Lessons Learnt from the Narratives of Women who Self-Harm in Prison

Tammi Walker, Jenny Shaw, Jonathan Gibb, Clive Turpin, Catherine Reid, Kerry Gutteridge, Kathryn Abel

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Background In England and Wales, women in prison make up a minority (4.7%) of the total custodial population, yet acts of self-harm are around five times more common in incarcerated women. Whilst there has been a multiagency effort to improve how acts of self-harm are documented across prisons, the patterns and functions for women in prison who self-harm have not yet been fully addressed
Aims To determine patterns, prevalence, and functions of self-harm among women in prison through a mixed-methods study
Method 108 women with a history of self-harm were interviewed across three closed female prison sites. Participants completed a structured questionnaire detailing their experiences of self-harm across prison and community settings.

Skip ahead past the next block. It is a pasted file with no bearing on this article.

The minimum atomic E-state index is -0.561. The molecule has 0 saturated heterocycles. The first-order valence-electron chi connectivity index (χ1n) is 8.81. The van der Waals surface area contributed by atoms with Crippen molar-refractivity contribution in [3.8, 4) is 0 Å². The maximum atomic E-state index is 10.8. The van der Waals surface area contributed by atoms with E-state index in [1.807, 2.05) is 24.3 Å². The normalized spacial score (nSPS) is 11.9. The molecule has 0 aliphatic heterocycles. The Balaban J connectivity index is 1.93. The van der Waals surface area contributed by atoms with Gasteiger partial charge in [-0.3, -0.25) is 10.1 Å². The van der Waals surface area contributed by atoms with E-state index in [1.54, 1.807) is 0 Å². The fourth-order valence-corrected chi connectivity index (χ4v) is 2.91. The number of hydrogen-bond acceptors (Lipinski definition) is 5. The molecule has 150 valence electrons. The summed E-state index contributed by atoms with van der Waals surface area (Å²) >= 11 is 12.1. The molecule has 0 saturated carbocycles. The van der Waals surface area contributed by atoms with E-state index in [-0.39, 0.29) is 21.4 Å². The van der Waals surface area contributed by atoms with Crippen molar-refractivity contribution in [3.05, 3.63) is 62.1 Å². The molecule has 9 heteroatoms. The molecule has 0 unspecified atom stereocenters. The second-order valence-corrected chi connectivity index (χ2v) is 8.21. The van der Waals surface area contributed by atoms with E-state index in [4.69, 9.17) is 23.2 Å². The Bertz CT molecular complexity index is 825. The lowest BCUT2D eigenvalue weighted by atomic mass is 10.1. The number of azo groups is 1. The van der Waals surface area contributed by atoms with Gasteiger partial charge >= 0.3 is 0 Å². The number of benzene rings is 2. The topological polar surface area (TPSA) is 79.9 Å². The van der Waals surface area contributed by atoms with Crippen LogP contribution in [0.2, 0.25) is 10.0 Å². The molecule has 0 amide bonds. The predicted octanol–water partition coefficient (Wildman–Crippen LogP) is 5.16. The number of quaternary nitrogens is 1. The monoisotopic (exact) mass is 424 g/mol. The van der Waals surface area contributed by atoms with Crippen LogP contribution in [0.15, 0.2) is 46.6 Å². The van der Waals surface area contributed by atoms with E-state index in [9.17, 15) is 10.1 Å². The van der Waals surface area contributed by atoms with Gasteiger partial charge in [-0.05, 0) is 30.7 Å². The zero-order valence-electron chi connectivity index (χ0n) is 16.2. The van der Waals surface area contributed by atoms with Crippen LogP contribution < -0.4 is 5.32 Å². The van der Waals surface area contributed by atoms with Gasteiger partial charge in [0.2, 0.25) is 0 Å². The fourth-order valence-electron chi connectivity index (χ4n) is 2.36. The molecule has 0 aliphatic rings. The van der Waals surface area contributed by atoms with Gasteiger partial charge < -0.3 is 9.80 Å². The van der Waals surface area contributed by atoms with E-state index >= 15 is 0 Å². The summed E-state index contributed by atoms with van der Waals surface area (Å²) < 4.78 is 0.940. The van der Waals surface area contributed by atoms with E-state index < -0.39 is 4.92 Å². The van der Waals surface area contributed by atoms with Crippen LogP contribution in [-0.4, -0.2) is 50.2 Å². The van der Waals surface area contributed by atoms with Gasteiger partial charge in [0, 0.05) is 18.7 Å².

Results We found that women in prison who frequently self-harmed disclosed high levels of trauma, with regards to past experiences of domestic violence (81.5%), childhood sexual abuse (66.7%) and adult sexual abuse (60.2%). Prevalent methods of recent in-prison acts of self-harm involved cutting, followed by ligature and self-strangulation.
Limitations The study utilised cross-sectional design, self-reported data, and featured a subset of women identified at high-risk of self-harm.
Conclusion Motivations behind acts of self-harm in forensic environments are complex. Important predisposing triggers included: intrapersonal and environment conflict, deteriorating mental health, and separation from children or family.
Original languageEnglish
Number of pages17
Publication statusPublished - 26 Aug 2020

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